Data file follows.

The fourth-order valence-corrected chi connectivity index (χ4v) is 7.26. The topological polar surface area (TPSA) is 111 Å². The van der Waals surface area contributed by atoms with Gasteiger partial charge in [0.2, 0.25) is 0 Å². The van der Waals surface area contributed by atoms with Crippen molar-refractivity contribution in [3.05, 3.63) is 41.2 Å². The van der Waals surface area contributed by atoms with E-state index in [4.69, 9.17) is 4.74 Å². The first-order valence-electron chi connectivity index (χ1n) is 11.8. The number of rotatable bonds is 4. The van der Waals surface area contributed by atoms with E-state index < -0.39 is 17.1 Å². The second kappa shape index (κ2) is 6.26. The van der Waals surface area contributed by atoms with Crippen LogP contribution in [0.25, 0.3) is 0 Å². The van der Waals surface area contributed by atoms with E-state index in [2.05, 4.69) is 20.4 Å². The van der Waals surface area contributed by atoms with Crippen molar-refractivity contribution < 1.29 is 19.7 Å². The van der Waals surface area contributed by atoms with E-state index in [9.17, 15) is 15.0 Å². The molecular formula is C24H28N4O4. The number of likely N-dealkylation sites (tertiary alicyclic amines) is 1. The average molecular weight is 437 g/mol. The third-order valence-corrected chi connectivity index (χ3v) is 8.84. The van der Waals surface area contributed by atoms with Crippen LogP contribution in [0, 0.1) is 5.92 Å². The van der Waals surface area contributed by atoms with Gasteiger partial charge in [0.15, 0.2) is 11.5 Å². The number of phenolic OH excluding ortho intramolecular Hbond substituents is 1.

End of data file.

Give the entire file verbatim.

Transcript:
The fourth-order valence-corrected chi connectivity index (χ4v) is 7.26. The topological polar surface area (TPSA) is 111 Å². The van der Waals surface area contributed by atoms with Gasteiger partial charge in [0.2, 0.25) is 0 Å². The van der Waals surface area contributed by atoms with Crippen molar-refractivity contribution in [3.05, 3.63) is 41.2 Å². The van der Waals surface area contributed by atoms with E-state index in [4.69, 9.17) is 4.74 Å². The first-order valence-electron chi connectivity index (χ1n) is 11.8. The number of rotatable bonds is 4. The van der Waals surface area contributed by atoms with E-state index < -0.39 is 17.1 Å². The second kappa shape index (κ2) is 6.26. The van der Waals surface area contributed by atoms with Crippen LogP contribution in [0.25, 0.3) is 0 Å². The van der Waals surface area contributed by atoms with E-state index in [2.05, 4.69) is 20.4 Å². The van der Waals surface area contributed by atoms with Crippen molar-refractivity contribution < 1.29 is 19.7 Å². The van der Waals surface area contributed by atoms with E-state index in [9.17, 15) is 15.0 Å². The molecular formula is C24H28N4O4. The number of likely N-dealkylation sites (tertiary alicyclic amines) is 1. The average molecular weight is 437 g/mol. The third-order valence-corrected chi connectivity index (χ3v) is 8.84. The van der Waals surface area contributed by atoms with Crippen LogP contribution in [0, 0.1) is 5.92 Å². The van der Waals surface area contributed by atoms with Gasteiger partial charge in [0.15, 0.2) is 11.5 Å². The number of phenolic OH excluding ortho intramolecular Hbond substituents is 1.